Adam Leitman Bailey, P.C. was retained by the board of managers of a new construction condominium in Upper Manhattan to assist in getting the sponsor to fulfill its obligations pursuant to the condominium offering plan.

The building had recently turned over to resident control after the sponsor had majority control of the board of managers for several years. During this time, the sponsor-controlled board neglected a number of necessary repairs including, but not limited to, sprinkler system issues.

In particular, the sprinkler system pipes were not adequately insulated, which caused them to freeze and explode in common areas of the building on multiple occasions. The resulting damage in each instance was tremendous. Additional issues included, among other things, improper air balancing throughout the building and improperly installed windows and balcony doors.

Adam Leitman Bailey, P.C. jumped into action to assist the board in getting their building fixed using a protocol that Adam Leitman Bailey, P.C. has successfully implemented on myriad buildings.

The first step was to engage an engineer on behalf of the client to conduct a top-to-bottom building investigation. The purpose of having Adam Leitman Bailey, P.C. retain the engineer instead of the client is to preserve the confidentiality of the findings.

Once the engineer was retained, Adam Leitman Bailey, P.C. assisted the client in arranging access for the engineer throughout the building and individual units that were experiencing issues.

Next, the engineer prepared a comprehensive forensic report detailing each of the issues, ranging from more severe (life safety issues) to less severe (cosmetic issues). Adam Leitman Bailey, P.C. then reviewed the report and worked with the engineer to make it as persuasive as possible, before sending it along with a Notice of Claim letter to the building’s sponsor/developer.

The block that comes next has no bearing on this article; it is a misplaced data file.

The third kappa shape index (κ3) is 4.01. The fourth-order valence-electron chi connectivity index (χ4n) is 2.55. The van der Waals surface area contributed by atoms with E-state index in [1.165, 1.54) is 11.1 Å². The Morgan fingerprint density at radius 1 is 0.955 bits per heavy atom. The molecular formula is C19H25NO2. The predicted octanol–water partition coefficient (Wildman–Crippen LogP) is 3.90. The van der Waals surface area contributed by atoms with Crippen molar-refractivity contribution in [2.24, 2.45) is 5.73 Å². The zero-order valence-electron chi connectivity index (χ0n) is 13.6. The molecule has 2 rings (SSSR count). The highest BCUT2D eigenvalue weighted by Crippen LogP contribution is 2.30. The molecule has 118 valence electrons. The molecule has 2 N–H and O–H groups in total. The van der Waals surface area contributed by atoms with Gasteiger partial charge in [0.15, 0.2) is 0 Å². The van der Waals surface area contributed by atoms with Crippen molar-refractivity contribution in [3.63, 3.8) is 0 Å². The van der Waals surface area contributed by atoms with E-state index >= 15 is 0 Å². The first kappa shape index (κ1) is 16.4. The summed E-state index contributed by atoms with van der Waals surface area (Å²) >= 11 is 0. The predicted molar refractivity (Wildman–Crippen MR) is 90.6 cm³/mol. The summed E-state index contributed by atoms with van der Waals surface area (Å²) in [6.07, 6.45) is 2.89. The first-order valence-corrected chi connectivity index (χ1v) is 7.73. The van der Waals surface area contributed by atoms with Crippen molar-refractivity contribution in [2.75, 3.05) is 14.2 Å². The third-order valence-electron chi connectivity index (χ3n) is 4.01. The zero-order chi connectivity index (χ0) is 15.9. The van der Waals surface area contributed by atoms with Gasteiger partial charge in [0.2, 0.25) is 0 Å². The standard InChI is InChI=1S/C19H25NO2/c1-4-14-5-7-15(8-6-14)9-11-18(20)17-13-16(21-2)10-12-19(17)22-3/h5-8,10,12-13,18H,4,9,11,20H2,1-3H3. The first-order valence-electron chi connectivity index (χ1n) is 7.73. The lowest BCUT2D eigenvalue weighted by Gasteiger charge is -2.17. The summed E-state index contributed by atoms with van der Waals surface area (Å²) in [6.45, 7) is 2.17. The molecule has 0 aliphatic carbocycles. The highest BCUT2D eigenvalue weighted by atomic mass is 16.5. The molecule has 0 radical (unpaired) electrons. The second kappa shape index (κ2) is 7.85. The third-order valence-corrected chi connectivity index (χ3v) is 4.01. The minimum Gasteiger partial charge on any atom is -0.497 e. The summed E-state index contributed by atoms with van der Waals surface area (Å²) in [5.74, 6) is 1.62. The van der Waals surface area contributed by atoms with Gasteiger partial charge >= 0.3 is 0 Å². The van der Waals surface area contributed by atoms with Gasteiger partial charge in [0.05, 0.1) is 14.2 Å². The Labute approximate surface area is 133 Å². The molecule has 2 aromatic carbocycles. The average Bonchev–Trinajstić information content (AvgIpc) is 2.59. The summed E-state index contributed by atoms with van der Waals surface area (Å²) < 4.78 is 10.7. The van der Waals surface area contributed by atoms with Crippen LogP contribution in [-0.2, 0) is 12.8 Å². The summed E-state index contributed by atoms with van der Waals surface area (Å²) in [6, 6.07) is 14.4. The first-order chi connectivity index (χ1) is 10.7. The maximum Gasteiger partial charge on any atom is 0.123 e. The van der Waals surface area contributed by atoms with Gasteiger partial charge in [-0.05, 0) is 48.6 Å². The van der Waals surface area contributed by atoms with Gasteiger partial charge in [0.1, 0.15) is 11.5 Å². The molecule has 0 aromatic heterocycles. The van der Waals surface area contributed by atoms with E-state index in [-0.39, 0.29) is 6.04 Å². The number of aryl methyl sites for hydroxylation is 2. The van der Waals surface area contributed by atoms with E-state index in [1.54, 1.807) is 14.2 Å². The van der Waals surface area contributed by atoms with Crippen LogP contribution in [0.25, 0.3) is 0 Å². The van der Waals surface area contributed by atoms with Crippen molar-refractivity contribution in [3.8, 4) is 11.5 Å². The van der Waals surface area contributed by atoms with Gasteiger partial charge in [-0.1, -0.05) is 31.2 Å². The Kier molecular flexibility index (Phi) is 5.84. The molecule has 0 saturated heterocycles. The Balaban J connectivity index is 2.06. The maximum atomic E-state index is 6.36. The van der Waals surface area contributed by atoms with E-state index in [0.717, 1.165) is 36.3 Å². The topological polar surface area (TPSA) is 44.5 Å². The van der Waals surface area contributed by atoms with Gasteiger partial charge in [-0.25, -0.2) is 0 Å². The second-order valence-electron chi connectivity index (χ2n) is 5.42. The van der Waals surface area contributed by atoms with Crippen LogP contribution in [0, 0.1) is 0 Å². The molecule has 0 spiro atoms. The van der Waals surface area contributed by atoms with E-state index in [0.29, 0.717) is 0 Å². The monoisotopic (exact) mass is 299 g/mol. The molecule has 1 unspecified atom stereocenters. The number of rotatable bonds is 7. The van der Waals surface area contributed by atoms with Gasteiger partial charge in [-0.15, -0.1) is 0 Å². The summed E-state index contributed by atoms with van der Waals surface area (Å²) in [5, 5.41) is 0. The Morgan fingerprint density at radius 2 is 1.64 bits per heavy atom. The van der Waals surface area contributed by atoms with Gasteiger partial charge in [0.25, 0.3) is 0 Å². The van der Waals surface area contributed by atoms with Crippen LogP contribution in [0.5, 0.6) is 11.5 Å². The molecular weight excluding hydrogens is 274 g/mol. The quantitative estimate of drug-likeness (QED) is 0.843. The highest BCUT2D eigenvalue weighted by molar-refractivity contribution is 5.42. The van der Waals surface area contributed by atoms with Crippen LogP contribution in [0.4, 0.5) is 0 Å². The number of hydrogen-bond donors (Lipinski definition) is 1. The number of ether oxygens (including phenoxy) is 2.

From that point, given our firm’s reputation, the sponsor is often quick to commence repairing the building. In this case, with the board’s engineer overseeing the repairs, the sponsor fixed all the issues identified in the engineering report within a matter of months. This is a tremendous win in this type of case, which typically can drag on for many months if not years. Not to mention that we saved our client hundreds of thousands of dollars in repairs that it would have otherwise had to take on itself.

Had the sponsor not taken on the repairs after receiving the engineering report, we would have engaged in settlement meetings with the parties, engineers, and attorneys for both sides present. This is often a step we take in settling construction defect cases, as it enables the parties and, more importantly, their respective engineers, the opportunity to sit down and discuss the defects and agree on the next steps for each (i.e., additional probes, testing, and/or sponsor’s agreement to fix by a date certain).

Rachel Sigmund McGinley and Adam Leitman Bailey represented the condo board in this matter.